EPA’s PAGs was published in the FR, hundred days later. Dirty bombs and accidents may affect smaller areas. In the case of space-weather-grid-failure, about 80 nuclear plants are likely to be affected.

    I wonder why nuclear related civil society in USA is not discussing this problem.

  8. PavewayIV says:

    Solon: You’re only giving the Homer Simpson version of Ramsar. Let me help you out, here:

    The most likely source for your study that concludes ‘no health effects’ was probably an amusingly self-referencing one published in Health Physics in 2002. UNSCEAR uses it all the time – go figure. The actual Ramsar measurements they cite – also from a 2002 source (teleportation??) – don’t seem to exist. Nobody can seem to find or figure out what was measured or how to earn Ramsar their title.

    The terrestrial background *gamma* in Ramsar is elevated, but nothing remarkably high for uranium and thorium mineralized areas. The properly-measured high annual effective dose figures are mostly because of radon. The extremely-high indoor maximum they always seem to toss in is a house extended over a natural hot spring. One house (mansion, spa, whatever) with an indoor radon-spewing pool is hardly something to consider in a scientific study. Everyone tosses it in:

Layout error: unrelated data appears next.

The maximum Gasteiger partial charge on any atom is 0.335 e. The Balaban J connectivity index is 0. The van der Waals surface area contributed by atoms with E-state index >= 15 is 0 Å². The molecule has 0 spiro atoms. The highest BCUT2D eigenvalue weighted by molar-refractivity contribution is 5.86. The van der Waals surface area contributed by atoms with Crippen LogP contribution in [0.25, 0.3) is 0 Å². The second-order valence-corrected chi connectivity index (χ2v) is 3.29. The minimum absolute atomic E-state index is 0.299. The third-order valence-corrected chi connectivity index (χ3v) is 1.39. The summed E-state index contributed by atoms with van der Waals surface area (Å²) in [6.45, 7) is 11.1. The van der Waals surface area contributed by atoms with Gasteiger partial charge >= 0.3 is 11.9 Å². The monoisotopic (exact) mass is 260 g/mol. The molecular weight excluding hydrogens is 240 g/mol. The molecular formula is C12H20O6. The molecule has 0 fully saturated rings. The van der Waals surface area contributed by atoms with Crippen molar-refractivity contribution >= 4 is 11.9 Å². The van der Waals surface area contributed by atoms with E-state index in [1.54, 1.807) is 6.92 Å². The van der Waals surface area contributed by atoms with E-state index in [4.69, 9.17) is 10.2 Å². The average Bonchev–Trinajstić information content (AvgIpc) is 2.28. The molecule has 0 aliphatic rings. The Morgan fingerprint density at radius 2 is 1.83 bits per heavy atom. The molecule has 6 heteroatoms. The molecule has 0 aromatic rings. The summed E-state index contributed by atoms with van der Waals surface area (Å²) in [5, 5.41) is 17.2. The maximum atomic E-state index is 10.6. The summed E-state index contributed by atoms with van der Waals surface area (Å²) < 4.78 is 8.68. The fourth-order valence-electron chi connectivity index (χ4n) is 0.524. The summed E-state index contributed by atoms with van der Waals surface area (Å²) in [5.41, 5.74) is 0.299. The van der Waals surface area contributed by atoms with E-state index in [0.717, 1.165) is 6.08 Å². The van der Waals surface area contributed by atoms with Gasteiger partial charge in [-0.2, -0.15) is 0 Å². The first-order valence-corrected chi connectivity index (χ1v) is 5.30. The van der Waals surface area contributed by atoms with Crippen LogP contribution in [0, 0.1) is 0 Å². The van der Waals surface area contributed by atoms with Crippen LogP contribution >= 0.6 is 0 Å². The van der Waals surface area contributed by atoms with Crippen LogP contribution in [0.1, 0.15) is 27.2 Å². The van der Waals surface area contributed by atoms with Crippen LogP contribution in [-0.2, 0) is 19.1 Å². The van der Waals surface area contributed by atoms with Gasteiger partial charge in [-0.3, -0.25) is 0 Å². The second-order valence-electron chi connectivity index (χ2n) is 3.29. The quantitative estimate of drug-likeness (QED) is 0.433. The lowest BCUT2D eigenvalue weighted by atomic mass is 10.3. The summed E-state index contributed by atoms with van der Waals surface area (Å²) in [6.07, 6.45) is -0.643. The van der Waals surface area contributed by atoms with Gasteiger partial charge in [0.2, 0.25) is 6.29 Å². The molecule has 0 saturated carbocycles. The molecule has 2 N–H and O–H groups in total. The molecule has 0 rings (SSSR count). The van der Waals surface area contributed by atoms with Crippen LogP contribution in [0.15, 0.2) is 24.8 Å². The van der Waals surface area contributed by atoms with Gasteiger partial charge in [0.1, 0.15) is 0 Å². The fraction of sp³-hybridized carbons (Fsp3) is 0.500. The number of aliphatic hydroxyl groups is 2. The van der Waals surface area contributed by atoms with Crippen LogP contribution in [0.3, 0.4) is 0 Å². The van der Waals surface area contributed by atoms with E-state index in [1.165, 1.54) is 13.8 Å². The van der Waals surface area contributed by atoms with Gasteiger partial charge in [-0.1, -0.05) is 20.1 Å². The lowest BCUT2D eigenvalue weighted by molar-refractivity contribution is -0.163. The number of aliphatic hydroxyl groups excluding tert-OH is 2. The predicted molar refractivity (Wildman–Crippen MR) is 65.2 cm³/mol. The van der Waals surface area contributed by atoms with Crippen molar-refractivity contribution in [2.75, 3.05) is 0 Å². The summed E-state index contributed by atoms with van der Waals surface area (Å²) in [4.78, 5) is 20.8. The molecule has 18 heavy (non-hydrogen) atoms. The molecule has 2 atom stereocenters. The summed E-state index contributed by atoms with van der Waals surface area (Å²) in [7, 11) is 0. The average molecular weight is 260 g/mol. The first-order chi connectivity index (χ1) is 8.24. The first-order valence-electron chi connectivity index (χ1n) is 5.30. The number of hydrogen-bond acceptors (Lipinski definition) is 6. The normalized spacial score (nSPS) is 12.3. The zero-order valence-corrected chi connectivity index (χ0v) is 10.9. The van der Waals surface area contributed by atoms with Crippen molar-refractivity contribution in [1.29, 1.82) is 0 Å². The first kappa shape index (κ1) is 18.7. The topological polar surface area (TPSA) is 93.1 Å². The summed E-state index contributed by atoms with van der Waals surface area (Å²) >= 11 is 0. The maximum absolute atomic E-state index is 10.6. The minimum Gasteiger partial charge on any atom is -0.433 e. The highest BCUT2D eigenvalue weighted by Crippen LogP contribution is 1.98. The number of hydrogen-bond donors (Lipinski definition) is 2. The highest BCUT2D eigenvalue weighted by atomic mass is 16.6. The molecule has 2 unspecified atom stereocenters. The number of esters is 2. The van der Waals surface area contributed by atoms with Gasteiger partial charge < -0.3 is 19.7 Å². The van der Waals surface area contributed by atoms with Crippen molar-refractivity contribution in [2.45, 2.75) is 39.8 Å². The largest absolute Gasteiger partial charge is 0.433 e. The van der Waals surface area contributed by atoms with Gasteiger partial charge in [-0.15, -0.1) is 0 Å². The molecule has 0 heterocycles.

http://www.mendeley.com/research/new-public-dose-assessment-internal-external-exposures-low-elevatedlevel-natural-radiation-areas-ram/

    But back to the original paper’s flawed conclusion. The paper’s second sentence explains their conclusion: families that have lived in those same farms/homes *for generations* don’t seem to be suffering any obvious radiation-induced ill effects. Darwin wouldn’t be too impressed with that conclusion. The ‘researchers’ failed to include *all* the representative subjects – they just studied the survivors.

    If they relocated the ‘normal’ cohort population to the Talesh Mahalleh neighborhood radiation hothouse for a few generations, I think their results would be markedly different. That neighborhood has the new airport and a lot of new residential construction. Let’s see how the newest batch of test subjects thrives.

  9. Margery Brown says: